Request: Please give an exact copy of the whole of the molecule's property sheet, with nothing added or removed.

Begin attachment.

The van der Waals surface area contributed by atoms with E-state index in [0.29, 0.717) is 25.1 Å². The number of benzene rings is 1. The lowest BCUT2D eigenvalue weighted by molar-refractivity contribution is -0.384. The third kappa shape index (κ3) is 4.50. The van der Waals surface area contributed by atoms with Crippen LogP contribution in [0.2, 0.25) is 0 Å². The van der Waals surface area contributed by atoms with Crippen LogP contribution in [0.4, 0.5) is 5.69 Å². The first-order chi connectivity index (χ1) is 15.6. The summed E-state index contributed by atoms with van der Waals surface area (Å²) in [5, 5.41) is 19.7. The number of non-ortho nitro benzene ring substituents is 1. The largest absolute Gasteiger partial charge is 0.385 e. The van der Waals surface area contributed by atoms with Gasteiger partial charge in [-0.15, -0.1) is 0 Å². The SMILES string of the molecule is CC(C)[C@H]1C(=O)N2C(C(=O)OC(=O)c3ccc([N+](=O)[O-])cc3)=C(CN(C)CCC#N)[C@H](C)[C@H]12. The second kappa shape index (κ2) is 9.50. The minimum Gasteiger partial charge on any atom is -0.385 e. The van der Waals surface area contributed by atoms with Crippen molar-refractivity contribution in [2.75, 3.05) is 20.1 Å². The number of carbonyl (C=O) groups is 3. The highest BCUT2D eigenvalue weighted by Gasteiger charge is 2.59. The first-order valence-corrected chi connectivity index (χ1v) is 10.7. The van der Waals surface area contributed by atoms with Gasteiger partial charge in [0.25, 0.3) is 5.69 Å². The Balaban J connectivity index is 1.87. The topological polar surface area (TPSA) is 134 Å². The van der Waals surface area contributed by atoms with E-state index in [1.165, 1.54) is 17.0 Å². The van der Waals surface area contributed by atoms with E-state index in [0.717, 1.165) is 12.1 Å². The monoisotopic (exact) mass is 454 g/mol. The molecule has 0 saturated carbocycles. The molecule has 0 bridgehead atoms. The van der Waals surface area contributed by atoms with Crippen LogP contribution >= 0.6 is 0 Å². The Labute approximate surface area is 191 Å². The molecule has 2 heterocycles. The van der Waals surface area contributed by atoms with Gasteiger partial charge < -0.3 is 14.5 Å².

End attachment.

The van der Waals surface area contributed by atoms with E-state index in [0.29, 0.717) is 25.1 Å². The number of benzene rings is 1. The lowest BCUT2D eigenvalue weighted by molar-refractivity contribution is -0.384. The third kappa shape index (κ3) is 4.50. The van der Waals surface area contributed by atoms with Crippen LogP contribution in [0.2, 0.25) is 0 Å². The van der Waals surface area contributed by atoms with Crippen LogP contribution in [0.4, 0.5) is 5.69 Å². The first-order chi connectivity index (χ1) is 15.6. The summed E-state index contributed by atoms with van der Waals surface area (Å²) in [5, 5.41) is 19.7. The number of non-ortho nitro benzene ring substituents is 1. The largest absolute Gasteiger partial charge is 0.385 e. The van der Waals surface area contributed by atoms with Gasteiger partial charge in [-0.15, -0.1) is 0 Å². The SMILES string of the molecule is CC(C)[C@H]1C(=O)N2C(C(=O)OC(=O)c3ccc([N+](=O)[O-])cc3)=C(CN(C)CCC#N)[C@H](C)[C@H]12. The second kappa shape index (κ2) is 9.50. The minimum Gasteiger partial charge on any atom is -0.385 e. The van der Waals surface area contributed by atoms with Crippen molar-refractivity contribution in [2.75, 3.05) is 20.1 Å². The number of carbonyl (C=O) groups is 3. The highest BCUT2D eigenvalue weighted by Gasteiger charge is 2.59. The first-order valence-corrected chi connectivity index (χ1v) is 10.7. The van der Waals surface area contributed by atoms with Gasteiger partial charge in [0.25, 0.3) is 5.69 Å². The Balaban J connectivity index is 1.87. The topological polar surface area (TPSA) is 134 Å². The van der Waals surface area contributed by atoms with E-state index in [1.165, 1.54) is 17.0 Å². The van der Waals surface area contributed by atoms with E-state index in [0.717, 1.165) is 12.1 Å². The monoisotopic (exact) mass is 454 g/mol. The molecule has 0 saturated carbocycles. The molecule has 0 bridgehead atoms. The van der Waals surface area contributed by atoms with Crippen LogP contribution >= 0.6 is 0 Å². The Labute approximate surface area is 191 Å². The molecule has 2 heterocycles. The van der Waals surface area contributed by atoms with Gasteiger partial charge < -0.3 is 14.5 Å².